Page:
A complex material system has a collection of interfaces among different domains or phases. The local mechanical, electrical, and chemical properties of these interfaces are crucial for the system-level performance. Diagnosis and segmentation of local detrimental interfacial effects are highly desired for guiding practical system designs. Such conventional methods as electron microscopy, simulation, and micro-indentation have known limitations when one requires measurements to be non-invasive, information-rich, and truly local.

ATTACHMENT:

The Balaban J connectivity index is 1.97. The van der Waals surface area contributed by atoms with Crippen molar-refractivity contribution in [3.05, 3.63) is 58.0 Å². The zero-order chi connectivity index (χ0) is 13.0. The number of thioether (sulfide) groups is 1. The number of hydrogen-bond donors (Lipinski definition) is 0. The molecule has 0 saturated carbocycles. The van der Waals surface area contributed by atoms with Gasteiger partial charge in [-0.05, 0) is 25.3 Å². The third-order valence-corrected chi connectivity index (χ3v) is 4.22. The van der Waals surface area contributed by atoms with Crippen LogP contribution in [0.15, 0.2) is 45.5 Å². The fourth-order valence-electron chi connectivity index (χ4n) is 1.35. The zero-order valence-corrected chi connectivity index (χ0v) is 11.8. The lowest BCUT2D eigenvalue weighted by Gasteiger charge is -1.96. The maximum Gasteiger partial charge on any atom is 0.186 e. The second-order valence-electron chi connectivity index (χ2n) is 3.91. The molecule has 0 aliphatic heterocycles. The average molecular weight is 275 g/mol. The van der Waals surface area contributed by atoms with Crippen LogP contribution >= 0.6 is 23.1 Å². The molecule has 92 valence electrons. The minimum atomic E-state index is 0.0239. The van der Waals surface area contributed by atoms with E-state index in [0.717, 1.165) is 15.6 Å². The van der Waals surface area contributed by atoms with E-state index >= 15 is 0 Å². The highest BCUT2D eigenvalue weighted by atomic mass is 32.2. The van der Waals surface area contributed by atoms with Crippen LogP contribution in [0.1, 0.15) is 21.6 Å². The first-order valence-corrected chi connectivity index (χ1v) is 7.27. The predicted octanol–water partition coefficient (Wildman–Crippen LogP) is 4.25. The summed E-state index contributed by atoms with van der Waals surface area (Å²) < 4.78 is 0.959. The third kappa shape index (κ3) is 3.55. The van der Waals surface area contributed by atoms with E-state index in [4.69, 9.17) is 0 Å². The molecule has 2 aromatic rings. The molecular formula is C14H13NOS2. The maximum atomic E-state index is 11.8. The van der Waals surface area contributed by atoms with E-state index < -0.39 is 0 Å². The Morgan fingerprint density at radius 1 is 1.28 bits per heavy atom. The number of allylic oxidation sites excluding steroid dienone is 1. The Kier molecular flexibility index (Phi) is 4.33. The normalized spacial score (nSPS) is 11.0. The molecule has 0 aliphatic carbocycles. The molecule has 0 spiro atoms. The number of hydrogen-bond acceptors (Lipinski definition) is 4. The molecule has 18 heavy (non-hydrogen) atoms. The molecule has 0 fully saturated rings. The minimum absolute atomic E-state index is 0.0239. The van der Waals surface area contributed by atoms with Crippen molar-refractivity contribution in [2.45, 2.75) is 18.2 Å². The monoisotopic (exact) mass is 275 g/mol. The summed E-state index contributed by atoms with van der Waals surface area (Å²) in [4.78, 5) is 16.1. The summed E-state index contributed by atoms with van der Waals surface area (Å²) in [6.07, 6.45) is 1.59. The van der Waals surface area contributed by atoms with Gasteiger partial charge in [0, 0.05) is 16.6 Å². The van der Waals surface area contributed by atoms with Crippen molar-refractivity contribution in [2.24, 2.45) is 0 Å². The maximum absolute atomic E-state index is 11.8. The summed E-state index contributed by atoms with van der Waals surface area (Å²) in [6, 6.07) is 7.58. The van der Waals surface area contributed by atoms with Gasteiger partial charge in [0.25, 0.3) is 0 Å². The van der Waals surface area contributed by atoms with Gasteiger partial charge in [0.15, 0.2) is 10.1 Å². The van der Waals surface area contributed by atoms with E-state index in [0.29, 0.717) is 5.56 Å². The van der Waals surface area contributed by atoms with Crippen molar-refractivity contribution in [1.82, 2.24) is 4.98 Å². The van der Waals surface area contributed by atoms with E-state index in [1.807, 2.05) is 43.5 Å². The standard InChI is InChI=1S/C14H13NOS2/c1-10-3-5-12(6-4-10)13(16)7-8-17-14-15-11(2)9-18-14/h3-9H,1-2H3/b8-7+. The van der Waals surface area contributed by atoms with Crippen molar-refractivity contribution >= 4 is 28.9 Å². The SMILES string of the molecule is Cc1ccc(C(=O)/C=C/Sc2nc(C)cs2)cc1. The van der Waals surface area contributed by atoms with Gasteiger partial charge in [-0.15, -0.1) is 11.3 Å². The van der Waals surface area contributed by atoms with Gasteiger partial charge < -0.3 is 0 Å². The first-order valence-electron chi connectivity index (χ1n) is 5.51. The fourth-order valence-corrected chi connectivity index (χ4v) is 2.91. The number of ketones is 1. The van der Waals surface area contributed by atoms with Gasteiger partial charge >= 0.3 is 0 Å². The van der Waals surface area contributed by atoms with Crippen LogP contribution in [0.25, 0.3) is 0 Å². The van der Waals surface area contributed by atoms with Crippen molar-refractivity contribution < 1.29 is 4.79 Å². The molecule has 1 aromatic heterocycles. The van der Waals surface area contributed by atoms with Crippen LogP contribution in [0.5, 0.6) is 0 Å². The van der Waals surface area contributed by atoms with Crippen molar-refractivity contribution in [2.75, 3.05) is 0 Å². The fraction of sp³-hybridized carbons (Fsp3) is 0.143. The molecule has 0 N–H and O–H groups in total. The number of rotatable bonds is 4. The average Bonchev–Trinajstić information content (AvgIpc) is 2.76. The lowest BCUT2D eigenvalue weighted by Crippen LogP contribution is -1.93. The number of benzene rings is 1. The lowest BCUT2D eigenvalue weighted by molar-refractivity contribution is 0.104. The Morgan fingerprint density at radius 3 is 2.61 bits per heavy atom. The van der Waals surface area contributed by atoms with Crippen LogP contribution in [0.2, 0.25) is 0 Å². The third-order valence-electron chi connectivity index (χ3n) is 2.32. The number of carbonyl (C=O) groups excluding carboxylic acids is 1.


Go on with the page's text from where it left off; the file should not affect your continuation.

In this work, the authors employ PeakForce Tapping AFM techniques for comprehensive interfacial diagnosis on different material systems, e.g., conventional 2507 duplex stainless steel (DSS), Fe-45Cr-5C cast iron, and TiC/Co composite. PeakForce Tapping AFM mode allows fast capture of quantitative nanomechanical data. It has been seamlessly combined with various nanoelectrical modes for simultaneous studies of electrical properties. For interfacial diagnosis in this work, PeakForce-Kelvin Probe Force Microscopy (KPFM) together with Magnetic Force Microscopy (MFM) was used to build the mechanical-electrical correlation. A stable interface generally has a high electron work function (EWF). Interestingly, the authors also demonstrate that the EWF gradient across the interface between two phase domains is an effective indicator of material stability, where a strong interface has lower gradient while a weak one shows steep or even abrupt changes in EWF. The efficacy of this approach was confirmed by analyzing different metal-metal and metal-ceramic interfaces. This work provides a non-invasive, information-rich, and truly-local approach for interfacial diagnosis, which helps guide the practical designs of complex material systems.